Recently I wrote about "Intersectionality" and how it doesn't seem to help Christianity at all despite the SBC's claim that it is a useful tool. Turns out I'm not the only one who thinks this way. Rosaria Butterfield wrote on the same topic -- much better than I did, of course -- so I thought I'd let you read someone besides me on the topic.

Tuesday, March 10, 2020


Paul wrote his epistle to the saints at Rome without actually having been to Rome. He didn't know these people personally. He wanted to, but he hadn't gotten to them yet. So he laid out a straightforward presentation of the Gospel in advance of his arrival -- a kind of "study guide" if you will. "Here's what we'll be talking about when I get there."

In his epistle to "unknown" Christians, then, Paul appears to have really messed up. You want to make a good impression, right? "How's the wife? How's the kids? Everything okay with you guys?" That kind of thing. Paul didn't do that. He said that he wanted to "reap some harvest" (Rom 1:13) among them. What harvest? "I am eager to preach the gospel to you also who are in Rome." (Rom 1:15) That's when he gives his famous, "I am not ashamed oof the gospel, for it is the power of God for salvation to everyone who believes." (Rom 1:16) In what sense is it the power of God? "In it the righteousness of God is revealed." (Rom 1:17) That's powerful, but he explains further that it is revealed in the phrase, "The righteous shall live by faith." (Rom 1:17) So how does this reveal the righteousness of God? He begins the answer to that question in the next verse.
For the wrath of God is revealed from heaven against all ungodliness and unrighteousness of men, who by their unrighteousness suppress the truth. (Rom 1:18)
(Note: He doesn't complete the answer until Rom 3:21-22.) See? Paul is unclear on the concept. If you want to make a good impression, you don't go around telling people that "God is really, really mad ... at something you've done." You don't accuse people you don't know of "ungodliness and unrighteousness." You don't tell them that they've suppressed the truth. That's just not done in polite society.

But Paul did it. He did it from chapter 1 verse 18 all the way through chapter 3 verse 20. He laid out the worst of the bad news, beginning with human culpability -- "they are without excuse" (Rom 1:20) and ending with human inability -- "by works of the law no human being will be justified in His sight." (Rom 3:20)

The thing is, by doing this Paul laid out the worst of the bad news in order to present the best of all possible good news. Only in this hopeless and helpless condition does "the righteousness of God through faith in Jesus Christ for all who believe" become really, really good news (Rom 3:22). Only then is the full impact achieved. Paul transgressed conventional protocols for talking to strangers in order to give them the best possible news out of the worst possible situation.

I titled this "Rebuke" for a reason. I've been thinking lately about my approach on the topic of judgment and rebuke. I've defended it biblically in the face of a popular culture that tells us to back off. But this time I'm aiming to rebuke us believers. Should we point out sin in others? Jesus did. Paul did. Scripture does. Yes, we should. Should we do it in love (rather than moral indignation or self-righteous pride)? Absolutely! Without a doubt! So ... why don't we? Why do we hold back? We have the best of all possible good news that requires us to tell people the bad news of sin in order to grasp the magnitude of the Gospel -- the good news. How can we not share that? If we love others, how can we possibly hold back? Are we going to let self-preservation and personal discomfort prevent us from loving others that way? I would hope not.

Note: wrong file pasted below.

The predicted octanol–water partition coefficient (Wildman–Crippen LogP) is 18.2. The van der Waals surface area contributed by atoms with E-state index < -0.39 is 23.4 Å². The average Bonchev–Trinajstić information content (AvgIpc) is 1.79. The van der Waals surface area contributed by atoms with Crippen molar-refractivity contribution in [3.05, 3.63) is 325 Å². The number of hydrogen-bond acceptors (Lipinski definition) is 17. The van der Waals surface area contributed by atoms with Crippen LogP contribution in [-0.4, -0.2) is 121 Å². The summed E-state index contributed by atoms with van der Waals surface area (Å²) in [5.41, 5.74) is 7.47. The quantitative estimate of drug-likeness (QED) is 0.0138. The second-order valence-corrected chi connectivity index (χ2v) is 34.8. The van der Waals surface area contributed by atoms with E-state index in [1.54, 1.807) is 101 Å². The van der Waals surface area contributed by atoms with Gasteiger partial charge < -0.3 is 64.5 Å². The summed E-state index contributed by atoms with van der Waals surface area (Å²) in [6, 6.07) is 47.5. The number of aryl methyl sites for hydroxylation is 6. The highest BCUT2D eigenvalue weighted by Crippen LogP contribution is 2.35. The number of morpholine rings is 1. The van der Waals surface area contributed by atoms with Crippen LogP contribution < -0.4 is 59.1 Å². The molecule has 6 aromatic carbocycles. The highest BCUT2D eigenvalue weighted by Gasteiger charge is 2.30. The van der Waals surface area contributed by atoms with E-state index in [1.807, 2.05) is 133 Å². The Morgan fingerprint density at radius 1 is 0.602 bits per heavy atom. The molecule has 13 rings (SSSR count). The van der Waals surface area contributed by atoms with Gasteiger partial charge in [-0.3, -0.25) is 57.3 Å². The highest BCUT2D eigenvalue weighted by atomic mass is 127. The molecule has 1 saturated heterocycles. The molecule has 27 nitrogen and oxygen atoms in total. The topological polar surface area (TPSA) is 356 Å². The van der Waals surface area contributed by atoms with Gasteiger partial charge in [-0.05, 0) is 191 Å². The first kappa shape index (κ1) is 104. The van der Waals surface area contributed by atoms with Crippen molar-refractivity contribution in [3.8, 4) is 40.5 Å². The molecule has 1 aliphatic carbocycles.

Monday, March 09, 2020

The Prophecy Skeptic

One of my friendly (anonymous) commenters has taken up the task of "proving" that the Bible is false and, by extension, so is Christianity by taking up an old argument. It goes something like this. "See? The prophesied return of Christ hasn't happened! Proof!! It's all a lie." I think it's interesting that this line of reasoning is actually predicted in the Bible. Paul wrote to the Thessalonians telling them that it would happen.
Now concerning the coming of our Lord Jesus Christ and our being gathered together to Him, we ask you, brothers, not to be quickly shaken in mind or alarmed, either by a spirit or a spoken word, or a letter seeming to be from us, to the effect that the day of the Lord has come. (2 Thess 2:1-2)
Peter warned that it was expected.
This is now the second letter that I am writing to you, beloved. In both of them I am stirring up your sincere mind by way of reminder, that you should remember the predictions of the holy prophets and the commandment of the Lord and Savior through your apostles, knowing this first of all, that scoffers will come in the last days with scoffing, following their own sinful desires. They will say, "Where is the promise of His coming? For ever since the fathers fell asleep, all things are continuing as they were from the beginning of creation." (2 Peter 3:1-4)
This approach is, perhaps, popular, but it is also biblically anticipated and answered. "But," they will object, "didn't the first century believers expect Christ's imminent return?" Yes, they did. All believers from Christ's ascension on have expected His imminent return. But all believers have understood that the timing is His. Paul certainly said things, like, "Then we who are alive, who are left, will be caught up together with them in the clouds to meet the Lord ..." (1 Thess 4:17), sounding very much like "we" means "you, the people to whom I write, and I," but nothing in there requires "within the next 10 years or so" or the like.